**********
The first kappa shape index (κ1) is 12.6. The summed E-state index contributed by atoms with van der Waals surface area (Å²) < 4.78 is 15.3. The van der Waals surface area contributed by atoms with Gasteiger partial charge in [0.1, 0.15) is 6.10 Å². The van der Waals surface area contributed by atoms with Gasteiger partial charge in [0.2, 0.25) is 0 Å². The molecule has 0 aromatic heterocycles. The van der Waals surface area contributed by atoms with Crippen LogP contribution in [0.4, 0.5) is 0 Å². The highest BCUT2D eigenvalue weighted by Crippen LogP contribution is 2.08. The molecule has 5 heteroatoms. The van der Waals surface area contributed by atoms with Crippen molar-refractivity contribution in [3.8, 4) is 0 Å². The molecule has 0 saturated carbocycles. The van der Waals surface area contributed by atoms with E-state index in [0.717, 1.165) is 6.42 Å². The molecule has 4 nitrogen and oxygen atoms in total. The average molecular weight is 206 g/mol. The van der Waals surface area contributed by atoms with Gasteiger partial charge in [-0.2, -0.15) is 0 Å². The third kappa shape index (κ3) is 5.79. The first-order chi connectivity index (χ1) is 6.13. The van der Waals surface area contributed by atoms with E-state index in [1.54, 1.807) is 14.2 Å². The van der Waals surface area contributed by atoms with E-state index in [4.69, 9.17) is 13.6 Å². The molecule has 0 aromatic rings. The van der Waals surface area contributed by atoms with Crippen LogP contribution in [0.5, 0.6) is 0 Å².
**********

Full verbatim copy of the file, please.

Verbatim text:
The first kappa shape index (κ1) is 12.6. The summed E-state index contributed by atoms with van der Waals surface area (Å²) < 4.78 is 15.3. The van der Waals surface area contributed by atoms with Gasteiger partial charge in [0.1, 0.15) is 6.10 Å². The van der Waals surface area contributed by atoms with Gasteiger partial charge in [0.2, 0.25) is 0 Å². The molecule has 0 aromatic heterocycles. The van der Waals surface area contributed by atoms with Crippen LogP contribution in [0.4, 0.5) is 0 Å². The highest BCUT2D eigenvalue weighted by Crippen LogP contribution is 2.08. The molecule has 5 heteroatoms. The van der Waals surface area contributed by atoms with Crippen molar-refractivity contribution in [3.8, 4) is 0 Å². The molecule has 0 saturated carbocycles. The van der Waals surface area contributed by atoms with E-state index in [0.717, 1.165) is 6.42 Å². The molecule has 4 nitrogen and oxygen atoms in total. The average molecular weight is 206 g/mol. The van der Waals surface area contributed by atoms with Gasteiger partial charge in [-0.2, -0.15) is 0 Å². The third kappa shape index (κ3) is 5.79. The first-order chi connectivity index (χ1) is 6.13. The van der Waals surface area contributed by atoms with E-state index in [1.54, 1.807) is 14.2 Å². The van der Waals surface area contributed by atoms with E-state index in [4.69, 9.17) is 13.6 Å². The molecule has 0 aromatic rings. The van der Waals surface area contributed by atoms with Crippen LogP contribution in [0.5, 0.6) is 0 Å².